The Alvidrez is a proposed new permanent supportive housing (PSH) development in Los Angeles to be developed by Skid Row Housing Trust and designed by Michael Maltzan Architecture. Planned for the Skid Row neighborhood in Downtown Los Angeles, California, the 77,190 square foot, 14-story building will replace an old existing five-story residential building. This new residential construction is designed to be one of the first in the country to utilize a mass timber building frame system. This proposed PSH development will serve the community by providing 150 studio apartments, and 1 manager’s unit, for formerly homeless individuals. Plans for each apartment includes a bathroom, kitchen, appliances, and furnishings to support independent living. The building will host supportive services space for case managers on the ground floor.
The Alvidrez is named after Skid Row Housing Trust’s former CEO, Mike Alvidrez, who dedicated 27 years of service to the organization and is a life-long advocate of ensuring people experiencing homelessness have dignified homes with supportive services so they may break the cycle of homelessness for good.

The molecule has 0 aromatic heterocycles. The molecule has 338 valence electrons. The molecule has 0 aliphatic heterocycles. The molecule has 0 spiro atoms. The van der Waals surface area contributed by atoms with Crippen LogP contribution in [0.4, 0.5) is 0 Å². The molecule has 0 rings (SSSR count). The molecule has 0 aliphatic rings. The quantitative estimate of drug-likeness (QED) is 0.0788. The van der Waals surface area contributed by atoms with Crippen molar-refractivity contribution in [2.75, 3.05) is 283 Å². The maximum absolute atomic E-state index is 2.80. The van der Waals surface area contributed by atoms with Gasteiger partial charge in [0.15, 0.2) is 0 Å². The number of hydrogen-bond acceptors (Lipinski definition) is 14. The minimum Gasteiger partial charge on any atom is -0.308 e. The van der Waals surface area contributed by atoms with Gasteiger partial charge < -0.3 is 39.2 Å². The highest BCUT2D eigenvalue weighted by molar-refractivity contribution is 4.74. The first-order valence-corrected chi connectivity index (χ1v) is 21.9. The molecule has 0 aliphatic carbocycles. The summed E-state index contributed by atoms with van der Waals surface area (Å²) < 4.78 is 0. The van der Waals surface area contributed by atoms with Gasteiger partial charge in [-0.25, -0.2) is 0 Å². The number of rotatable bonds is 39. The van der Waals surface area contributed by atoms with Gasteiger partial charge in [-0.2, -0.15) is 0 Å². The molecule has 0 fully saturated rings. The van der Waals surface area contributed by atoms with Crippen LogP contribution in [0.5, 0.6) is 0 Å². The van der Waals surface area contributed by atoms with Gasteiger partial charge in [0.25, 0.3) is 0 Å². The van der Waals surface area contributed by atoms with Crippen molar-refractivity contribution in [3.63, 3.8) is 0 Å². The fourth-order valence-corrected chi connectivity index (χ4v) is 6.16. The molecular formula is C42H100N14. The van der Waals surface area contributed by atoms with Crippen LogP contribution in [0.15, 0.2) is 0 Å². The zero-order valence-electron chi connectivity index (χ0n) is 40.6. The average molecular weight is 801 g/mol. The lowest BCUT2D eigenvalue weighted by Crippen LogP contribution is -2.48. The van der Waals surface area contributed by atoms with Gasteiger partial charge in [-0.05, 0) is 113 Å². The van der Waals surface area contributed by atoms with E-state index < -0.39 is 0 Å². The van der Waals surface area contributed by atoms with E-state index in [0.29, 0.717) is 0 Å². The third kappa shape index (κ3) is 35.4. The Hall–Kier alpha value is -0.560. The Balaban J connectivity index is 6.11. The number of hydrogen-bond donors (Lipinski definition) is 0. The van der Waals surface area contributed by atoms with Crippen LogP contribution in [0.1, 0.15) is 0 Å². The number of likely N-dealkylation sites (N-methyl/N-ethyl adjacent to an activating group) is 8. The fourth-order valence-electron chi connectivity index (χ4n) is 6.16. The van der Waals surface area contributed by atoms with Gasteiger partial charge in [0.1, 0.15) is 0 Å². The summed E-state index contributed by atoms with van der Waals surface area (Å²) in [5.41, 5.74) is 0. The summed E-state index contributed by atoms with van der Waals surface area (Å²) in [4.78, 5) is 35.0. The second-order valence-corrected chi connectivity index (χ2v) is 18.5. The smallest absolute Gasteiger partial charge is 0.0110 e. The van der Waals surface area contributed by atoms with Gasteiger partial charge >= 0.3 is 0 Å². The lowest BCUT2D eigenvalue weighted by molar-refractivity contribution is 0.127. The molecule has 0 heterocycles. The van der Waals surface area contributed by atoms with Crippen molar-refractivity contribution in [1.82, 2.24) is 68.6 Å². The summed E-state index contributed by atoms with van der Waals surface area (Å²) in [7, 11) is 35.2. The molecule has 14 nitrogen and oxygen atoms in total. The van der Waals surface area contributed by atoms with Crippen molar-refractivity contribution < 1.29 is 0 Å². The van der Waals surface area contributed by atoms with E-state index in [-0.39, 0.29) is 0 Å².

The building’s architectural form is a collection of vertical “bundles” of varying heights and elevations that create outdoor roof terraces on the 2nd, 5th, 8th, 9th, 11th, 12th, 13th, and 14th floors. These terraces serve as important resting places for residents to enjoy the outdoors while also allowing for more natural light and ventilation to reach individual apartments.
The proposed construction will incorporate modular building blocks made of cross-laminated timber (CLT) columns, beams, and gravity framing deck members that contain the basic dwelling unit types. Mass timber systems are typically more fire resistant, provide strong structural integrity but are lighter in weight, are sustainable, and can provide time-saving efficiency benefits during construction. As cities across California are experiencing an unprecedented rise in their homeless populations, mass timber construction represents a new, repeatable model for building high-quality, low-income multifamily housing across California.
Michael Maltzan Architecture